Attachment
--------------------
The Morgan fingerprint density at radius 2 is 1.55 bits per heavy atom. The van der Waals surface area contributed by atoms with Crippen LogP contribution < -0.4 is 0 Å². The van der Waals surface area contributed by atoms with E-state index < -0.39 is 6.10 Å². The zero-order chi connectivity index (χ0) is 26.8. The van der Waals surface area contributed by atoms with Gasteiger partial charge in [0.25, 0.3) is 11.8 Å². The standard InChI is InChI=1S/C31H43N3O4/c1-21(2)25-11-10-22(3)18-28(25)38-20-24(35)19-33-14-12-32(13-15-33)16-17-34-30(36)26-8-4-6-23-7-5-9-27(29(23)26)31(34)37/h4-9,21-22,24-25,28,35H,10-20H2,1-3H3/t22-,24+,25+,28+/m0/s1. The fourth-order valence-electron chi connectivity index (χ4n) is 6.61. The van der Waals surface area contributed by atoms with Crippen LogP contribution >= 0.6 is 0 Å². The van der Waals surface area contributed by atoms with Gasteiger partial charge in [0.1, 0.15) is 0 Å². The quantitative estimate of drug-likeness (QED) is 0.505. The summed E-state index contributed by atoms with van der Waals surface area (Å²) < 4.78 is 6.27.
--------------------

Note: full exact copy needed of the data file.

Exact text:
The Morgan fingerprint density at radius 2 is 1.55 bits per heavy atom. The van der Waals surface area contributed by atoms with Crippen LogP contribution < -0.4 is 0 Å². The van der Waals surface area contributed by atoms with E-state index < -0.39 is 6.10 Å². The zero-order chi connectivity index (χ0) is 26.8. The van der Waals surface area contributed by atoms with Gasteiger partial charge in [0.25, 0.3) is 11.8 Å². The standard InChI is InChI=1S/C31H43N3O4/c1-21(2)25-11-10-22(3)18-28(25)38-20-24(35)19-33-14-12-32(13-15-33)16-17-34-30(36)26-8-4-6-23-7-5-9-27(29(23)26)31(34)37/h4-9,21-22,24-25,28,35H,10-20H2,1-3H3/t22-,24+,25+,28+/m0/s1. The fourth-order valence-electron chi connectivity index (χ4n) is 6.61. The van der Waals surface area contributed by atoms with Crippen LogP contribution >= 0.6 is 0 Å². The van der Waals surface area contributed by atoms with Gasteiger partial charge in [0.1, 0.15) is 0 Å². The quantitative estimate of drug-likeness (QED) is 0.505. The summed E-state index contributed by atoms with van der Waals surface area (Å²) < 4.78 is 6.27.